This morning's blogpost is coming to you from the fountain-filled lobby of the Gaylord Palms Hotel, the site of this year's Blackboard World, Developers' Conference and Institute. Last week's news about Blackboard's intention to acquire web conferencing companies Elluminate and Wimba has guaranteed that this week's event will be even a little more exciting than usual..When the word of the acquisitions hit the street last week, the ripples through the ether were palpable enough to pull me away from vacation and back to internet-connected devices to see what the heck was going on in the tweetstream and blog-o-spherer. I wasn't disappointed. Poor Tony Bates remarked that he was "as depressed as a Netherlands soccer supporter" about this news, noting that this was likely the end of the LMS as we know it.
But George Siemens wrote an insightful blogpost in which he offered a more positive perspective. Even though George noted that the company is "... is unable to write a press release that includes clear statements like “we have purchased these companies” he goes on to say that he wants to "give the company credit for their acquisition of Elluminate and Wimba. He further notes that: "Blackboard’s purchase marks an important shift in trajectory – even maturation – for the LMS marketplace. Integration, not the platform itself, is now the critical focus. LMS companies have for years formed partnerships with content producers and with synchronous tools – I believe both BB and Desire2Learn had partnerships with Elluminate and Wimba. To be effective in the long term, large LMS companies will need to pull more and more of the education experience under their umbrella. Why? Well, technology is getting complex. Very complex. Which means that decisions makers are motivated (partly out of fear of appearing ill-informed, partly out of not wanting to take risks) to adopt approaches that integrate fairly seamlessly across the education spectrum. Why buy an LMS when you can buy the educational process?"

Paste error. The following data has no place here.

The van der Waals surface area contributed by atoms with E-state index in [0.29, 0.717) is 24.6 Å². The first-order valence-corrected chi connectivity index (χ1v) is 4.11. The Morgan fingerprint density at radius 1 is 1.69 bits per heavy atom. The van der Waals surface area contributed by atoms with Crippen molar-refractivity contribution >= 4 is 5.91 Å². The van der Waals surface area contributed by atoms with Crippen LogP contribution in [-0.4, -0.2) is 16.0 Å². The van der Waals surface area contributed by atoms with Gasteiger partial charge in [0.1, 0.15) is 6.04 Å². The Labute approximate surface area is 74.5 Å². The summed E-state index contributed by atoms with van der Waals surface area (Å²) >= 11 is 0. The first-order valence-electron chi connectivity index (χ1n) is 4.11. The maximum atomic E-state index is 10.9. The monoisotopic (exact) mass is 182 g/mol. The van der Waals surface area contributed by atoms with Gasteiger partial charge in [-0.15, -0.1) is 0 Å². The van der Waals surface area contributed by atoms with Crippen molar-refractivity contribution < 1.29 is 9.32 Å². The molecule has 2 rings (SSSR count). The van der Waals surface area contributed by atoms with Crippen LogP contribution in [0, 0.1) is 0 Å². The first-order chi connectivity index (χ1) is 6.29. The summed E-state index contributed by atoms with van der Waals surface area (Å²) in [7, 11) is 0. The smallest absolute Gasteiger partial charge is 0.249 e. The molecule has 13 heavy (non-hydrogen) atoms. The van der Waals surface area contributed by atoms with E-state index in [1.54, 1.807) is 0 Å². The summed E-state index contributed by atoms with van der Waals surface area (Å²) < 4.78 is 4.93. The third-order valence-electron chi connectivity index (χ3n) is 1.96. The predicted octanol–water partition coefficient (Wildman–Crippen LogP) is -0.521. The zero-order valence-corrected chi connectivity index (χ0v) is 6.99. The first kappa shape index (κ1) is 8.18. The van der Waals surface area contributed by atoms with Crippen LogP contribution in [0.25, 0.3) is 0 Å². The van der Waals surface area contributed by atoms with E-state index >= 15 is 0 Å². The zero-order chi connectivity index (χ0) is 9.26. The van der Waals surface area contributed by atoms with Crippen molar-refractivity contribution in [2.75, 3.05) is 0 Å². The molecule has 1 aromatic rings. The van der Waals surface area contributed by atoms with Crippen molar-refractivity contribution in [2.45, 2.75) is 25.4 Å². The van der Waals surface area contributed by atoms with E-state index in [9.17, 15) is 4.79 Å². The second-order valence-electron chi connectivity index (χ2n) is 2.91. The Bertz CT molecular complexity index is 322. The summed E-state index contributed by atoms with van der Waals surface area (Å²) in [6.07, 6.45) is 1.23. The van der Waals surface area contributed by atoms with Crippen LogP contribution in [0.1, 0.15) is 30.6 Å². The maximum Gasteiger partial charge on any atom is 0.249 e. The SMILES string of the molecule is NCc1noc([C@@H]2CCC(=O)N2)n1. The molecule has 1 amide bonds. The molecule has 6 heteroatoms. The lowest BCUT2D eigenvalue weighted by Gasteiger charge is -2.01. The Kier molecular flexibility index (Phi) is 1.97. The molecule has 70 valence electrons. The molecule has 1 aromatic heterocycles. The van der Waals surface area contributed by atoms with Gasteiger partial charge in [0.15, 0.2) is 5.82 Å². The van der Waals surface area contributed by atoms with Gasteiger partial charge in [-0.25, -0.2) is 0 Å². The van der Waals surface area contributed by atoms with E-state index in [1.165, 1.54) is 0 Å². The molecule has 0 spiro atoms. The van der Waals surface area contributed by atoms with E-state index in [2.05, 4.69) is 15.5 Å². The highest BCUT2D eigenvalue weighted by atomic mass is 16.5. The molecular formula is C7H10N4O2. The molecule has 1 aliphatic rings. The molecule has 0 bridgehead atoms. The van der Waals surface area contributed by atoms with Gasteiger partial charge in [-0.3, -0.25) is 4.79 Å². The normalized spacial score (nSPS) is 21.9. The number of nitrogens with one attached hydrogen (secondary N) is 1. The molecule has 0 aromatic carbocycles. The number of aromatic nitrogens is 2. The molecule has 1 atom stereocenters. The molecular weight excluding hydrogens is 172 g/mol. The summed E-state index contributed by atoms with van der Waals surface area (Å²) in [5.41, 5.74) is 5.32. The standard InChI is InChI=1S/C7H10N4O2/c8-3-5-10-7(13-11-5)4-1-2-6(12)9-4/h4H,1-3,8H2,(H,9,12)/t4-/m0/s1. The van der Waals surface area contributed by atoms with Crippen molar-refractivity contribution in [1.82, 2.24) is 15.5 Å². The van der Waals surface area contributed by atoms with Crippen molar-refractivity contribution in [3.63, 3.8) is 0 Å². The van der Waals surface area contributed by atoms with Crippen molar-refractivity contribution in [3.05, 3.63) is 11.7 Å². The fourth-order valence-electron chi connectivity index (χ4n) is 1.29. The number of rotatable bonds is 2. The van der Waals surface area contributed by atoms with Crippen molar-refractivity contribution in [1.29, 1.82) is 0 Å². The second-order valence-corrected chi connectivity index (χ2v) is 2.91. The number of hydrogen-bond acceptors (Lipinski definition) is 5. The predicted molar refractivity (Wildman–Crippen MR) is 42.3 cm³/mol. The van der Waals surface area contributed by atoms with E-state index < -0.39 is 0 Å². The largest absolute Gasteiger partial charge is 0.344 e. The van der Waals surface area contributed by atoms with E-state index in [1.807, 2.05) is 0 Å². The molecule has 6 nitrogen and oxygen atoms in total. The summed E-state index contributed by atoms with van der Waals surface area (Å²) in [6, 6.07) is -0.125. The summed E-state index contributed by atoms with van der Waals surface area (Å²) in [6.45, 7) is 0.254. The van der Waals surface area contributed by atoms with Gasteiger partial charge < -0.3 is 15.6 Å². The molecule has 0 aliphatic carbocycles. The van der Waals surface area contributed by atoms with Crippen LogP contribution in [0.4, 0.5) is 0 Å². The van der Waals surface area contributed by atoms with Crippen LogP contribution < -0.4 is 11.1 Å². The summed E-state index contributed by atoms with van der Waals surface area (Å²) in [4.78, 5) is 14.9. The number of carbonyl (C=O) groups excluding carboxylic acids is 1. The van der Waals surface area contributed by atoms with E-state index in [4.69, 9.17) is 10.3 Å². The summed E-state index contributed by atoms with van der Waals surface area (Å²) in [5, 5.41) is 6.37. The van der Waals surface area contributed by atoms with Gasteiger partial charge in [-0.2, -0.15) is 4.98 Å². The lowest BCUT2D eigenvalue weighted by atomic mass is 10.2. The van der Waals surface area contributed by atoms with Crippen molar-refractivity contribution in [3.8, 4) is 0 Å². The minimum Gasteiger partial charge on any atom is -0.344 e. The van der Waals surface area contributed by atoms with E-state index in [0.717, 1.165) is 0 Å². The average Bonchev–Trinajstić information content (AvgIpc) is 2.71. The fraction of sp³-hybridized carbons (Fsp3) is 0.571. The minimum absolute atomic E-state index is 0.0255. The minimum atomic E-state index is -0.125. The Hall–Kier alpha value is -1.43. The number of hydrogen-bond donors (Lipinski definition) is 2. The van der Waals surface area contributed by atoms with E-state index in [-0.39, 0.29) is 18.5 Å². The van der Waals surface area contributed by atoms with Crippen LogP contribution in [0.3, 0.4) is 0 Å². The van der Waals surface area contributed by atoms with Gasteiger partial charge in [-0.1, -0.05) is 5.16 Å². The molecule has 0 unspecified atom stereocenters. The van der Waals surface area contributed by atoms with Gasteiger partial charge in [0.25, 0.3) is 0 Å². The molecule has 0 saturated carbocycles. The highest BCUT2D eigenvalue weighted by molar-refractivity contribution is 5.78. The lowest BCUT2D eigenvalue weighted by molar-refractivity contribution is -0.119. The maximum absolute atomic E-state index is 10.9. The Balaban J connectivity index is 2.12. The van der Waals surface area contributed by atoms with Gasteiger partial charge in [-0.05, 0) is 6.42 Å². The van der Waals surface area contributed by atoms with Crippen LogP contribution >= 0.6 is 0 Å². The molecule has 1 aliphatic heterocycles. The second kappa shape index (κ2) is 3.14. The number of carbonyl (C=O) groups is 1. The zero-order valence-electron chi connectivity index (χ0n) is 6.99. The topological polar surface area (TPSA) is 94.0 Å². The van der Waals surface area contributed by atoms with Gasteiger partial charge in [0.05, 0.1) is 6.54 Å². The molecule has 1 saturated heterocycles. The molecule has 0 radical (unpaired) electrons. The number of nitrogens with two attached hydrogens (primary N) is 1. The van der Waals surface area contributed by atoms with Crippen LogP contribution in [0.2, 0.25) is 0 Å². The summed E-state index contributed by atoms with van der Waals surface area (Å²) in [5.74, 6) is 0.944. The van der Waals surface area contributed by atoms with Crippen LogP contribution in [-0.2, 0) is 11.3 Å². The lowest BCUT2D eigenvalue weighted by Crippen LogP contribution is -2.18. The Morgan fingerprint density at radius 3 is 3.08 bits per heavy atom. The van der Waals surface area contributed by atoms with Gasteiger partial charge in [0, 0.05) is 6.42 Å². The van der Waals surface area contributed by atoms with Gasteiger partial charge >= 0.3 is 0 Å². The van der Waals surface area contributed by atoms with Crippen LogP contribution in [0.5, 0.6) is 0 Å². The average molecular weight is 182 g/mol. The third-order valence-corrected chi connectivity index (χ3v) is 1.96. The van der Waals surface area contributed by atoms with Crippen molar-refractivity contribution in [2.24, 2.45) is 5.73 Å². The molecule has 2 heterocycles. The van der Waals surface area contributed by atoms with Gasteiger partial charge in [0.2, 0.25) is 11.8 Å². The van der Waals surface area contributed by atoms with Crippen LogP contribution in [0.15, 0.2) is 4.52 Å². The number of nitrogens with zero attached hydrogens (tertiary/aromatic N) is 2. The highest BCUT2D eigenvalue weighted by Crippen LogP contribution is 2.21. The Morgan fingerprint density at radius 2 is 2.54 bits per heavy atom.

I'm not really concerned that Blackboard is circumventing educational processes, per se...remember, people, we're still talking about platforms and tools here. I do think it's notable that for the first time in elearning history there actually is a solution provider in the distributed learning technologies that will be offering an integrated, full -service platform alternative. Especially to education customers. This is a big deal.
Several years ago the Chronicle of Higher Ed was contracted by Adobe Systems to do some market analysis on the elearning market in education. More than half of the people responding to the Chronicle survey indicated that when they thought of elearning in education, the company that they thought of was...drumroll please...none other than Blackboard. Even though Adobe has a strong education footprint, the fact is that when it comes to elearning in education the market turns toward Blackboard. In the past couple years Blackboard has made several smart strategic acquisitions, including what is now BB Connect, BB Mobile Ed and, of course Angel / Backboard Learn. Now we see the two educationally oriented web conferencing companies about to become part of the Blackboard brand. More than anything, this tells me that elearning has come back from the margins and is now a part of mainstream educational life.
Not suggesting that this is going to be right for everyone; like George and Tony, I would be happy to see open source alternatives have their day in the sun, as well. For me this is really about giving educators and trainers the right tools for the job, so I am all about choices. But I am also serious about having learning technology practitioners see they they are just as deserving of true enterprise solutions as a major corporation. For so many people, having to figure out how to make all the various piece parts of a platform work together can such the energy for elearning out of a room faster than just about anything I can think of.
I would hope that for those educators who are thinking that the world is over can remember that there are plenty of places where education needs revolutionary zeal and commitment. There are still battles to be fought and won. Maybe it's time for our elearning energies to move beyond the platform and to focus on the things we want to DO with the platform.